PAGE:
In 1978, Robert Farquhar helped launch NASA’s International Sun-Earth Explorer 3 spacecraft from Florida’s Space Coast into orbit. ISEE-3’s goal was to measure charged particles flowing from the sun.
Instead, it became the first satellite to “park” in a place where two bodies’ gravitational fields balanced, the Los Angeles Times reported.
The spacecraft was renamed ICE and earned fame when it made contact with a comet in 1985, passing through the tail of Comet Giacobini-Zinner.
Some three decades later, Farquhar, the now 82-year-old spaceflight engineer, along with a team of so-called “citizen scientists,” is picking up where he left off by bringing back to life a spacecraft that has been dormant its graveyard orbit since 1997 when NASA ended its mission.
On July 2, the Cold War-era satellite fired its first thrusts since 1987, according to team members of the ISEE-3 Reboot Project.
“All in all, a very good day,” co-leader Keith Cowing wrote in a blog post.
Though made up largely of former NASA employees, ISEE-3 Reboot Project’s private group also has some younger space-lovers on board.
“Some of our team members were not even born yet the last time the engines fired,” the team said via Twitter.
In May, NASA gave the team permission to attempt to put the spacecraft back into service for its own research purposes.
The team only needed money. So two of Farquhar’s associates, Cowing, a former NASA astrobiologist, and Dennis Wingo, chief executive of the small space engineering firm Skycorp, proposed a crowdfunding campaign. The group has raised nearly $160,000 so far through donations.
“Our plan is simple: we intend to contact the ISEE-3 spacecraft, command it to fire its engines and enter an orbit near Earth, and then resume its original mission,” Keith Cowing, who runs the NASA Watch Web site, wrote in a project status report in May. “If we are successful it may also still be able to chase yet another comet.”
If the effort is unsuccessful, the spacecraft will slide by the moon and continue to circle the sun, according to Reuters.
The purpose of the project is two-fold. According to the Economist:
One of them to ignite interest among the general population about space exploration and research at a time when the costs of launching objects into orbit around earth have fallen sharply. … Another is to show how modern tools, such as software-defined radios (in which a radio’s capabilities are defined in computer software rather than in a specific piece of hardware), can be used in powerful ways that formerly required a massive capital infrastructure. These days, miracles can be accomplished with a small bit of radio hardware and a laptop. And the reboot will generate new scientific research. The first science data in 29 years was received days ago from the craft’s magnetometer. (At 44 years old, the magnetometer is even more ancient than the rest of the craft: it is a prototype built for the Pioneer missions several years earlier.)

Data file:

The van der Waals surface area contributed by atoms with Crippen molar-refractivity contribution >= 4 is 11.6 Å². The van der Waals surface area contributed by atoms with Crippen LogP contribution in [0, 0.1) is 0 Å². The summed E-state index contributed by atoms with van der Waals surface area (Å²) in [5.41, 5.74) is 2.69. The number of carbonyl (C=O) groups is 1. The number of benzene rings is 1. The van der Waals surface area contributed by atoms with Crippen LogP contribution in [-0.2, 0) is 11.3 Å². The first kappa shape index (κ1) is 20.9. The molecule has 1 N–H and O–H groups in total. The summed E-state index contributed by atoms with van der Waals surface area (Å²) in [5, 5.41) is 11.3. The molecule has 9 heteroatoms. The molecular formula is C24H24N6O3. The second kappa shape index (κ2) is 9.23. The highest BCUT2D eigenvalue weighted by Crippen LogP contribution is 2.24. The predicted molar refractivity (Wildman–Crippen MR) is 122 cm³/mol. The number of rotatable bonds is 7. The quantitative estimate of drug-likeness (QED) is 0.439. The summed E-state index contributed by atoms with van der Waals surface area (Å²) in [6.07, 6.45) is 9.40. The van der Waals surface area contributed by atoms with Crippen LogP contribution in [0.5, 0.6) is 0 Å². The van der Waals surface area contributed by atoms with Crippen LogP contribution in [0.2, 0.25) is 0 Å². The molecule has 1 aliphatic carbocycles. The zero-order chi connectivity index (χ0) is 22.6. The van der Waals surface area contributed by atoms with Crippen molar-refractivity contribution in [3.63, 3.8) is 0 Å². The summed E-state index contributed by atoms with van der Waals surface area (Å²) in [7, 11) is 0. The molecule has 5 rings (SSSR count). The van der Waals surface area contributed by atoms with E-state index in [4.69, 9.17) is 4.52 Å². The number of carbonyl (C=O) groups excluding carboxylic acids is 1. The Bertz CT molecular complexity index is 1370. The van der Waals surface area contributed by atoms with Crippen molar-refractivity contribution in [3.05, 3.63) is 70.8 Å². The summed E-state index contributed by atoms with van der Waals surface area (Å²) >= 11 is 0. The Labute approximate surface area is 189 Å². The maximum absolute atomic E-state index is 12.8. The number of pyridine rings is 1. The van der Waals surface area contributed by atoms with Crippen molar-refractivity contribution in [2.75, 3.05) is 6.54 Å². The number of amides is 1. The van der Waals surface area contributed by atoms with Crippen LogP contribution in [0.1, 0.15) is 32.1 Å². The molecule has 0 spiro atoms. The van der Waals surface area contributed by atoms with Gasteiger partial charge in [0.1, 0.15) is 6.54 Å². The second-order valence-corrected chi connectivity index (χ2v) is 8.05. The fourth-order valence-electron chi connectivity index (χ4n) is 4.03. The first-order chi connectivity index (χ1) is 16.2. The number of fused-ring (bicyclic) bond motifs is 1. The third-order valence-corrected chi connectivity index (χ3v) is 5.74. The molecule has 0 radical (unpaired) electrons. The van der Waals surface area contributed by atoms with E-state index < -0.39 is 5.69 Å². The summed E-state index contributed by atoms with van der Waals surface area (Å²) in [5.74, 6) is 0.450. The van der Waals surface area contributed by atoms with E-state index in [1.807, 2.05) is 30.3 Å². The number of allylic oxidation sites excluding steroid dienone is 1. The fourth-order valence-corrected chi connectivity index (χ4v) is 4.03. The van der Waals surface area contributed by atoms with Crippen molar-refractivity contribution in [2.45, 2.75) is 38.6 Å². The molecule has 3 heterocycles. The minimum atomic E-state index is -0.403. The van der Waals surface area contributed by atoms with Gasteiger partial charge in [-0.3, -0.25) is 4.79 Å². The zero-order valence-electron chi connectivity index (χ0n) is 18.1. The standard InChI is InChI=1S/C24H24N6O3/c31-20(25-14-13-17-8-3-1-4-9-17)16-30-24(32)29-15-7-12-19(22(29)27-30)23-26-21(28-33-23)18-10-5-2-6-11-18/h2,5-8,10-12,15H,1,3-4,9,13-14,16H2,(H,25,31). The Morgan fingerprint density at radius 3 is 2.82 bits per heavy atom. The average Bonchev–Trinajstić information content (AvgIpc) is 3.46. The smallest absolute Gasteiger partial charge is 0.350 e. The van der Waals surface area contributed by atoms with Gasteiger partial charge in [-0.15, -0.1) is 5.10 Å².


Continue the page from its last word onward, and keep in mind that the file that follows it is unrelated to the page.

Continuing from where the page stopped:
The group is now gathering data from the spacecraft in preparation for its next contact with the Deep Space Network, a collection of NASA dishes the team is renting to get precise information on ISEE-3’s location, Space.com reported. The next step will be to change the spacecraft’s trajectory, which could happen early this week, according to reports.
Trajectory efforts will be led by Farquhar and his team at KinetX, according to Rockethub.com. The team is also working in collaboration with the Science Mission Directorate at NASA Headquarters, NASA Goddard Spaceflight Center and the Solar System Exploration Research Virtual Institute at NASA Ames Research Center.
“New data resulting from the project will be shared with the science community and the public, providing a unique tool for teaching students and the public about spacecraft operations and data-gathering,” according to NASA’s press release.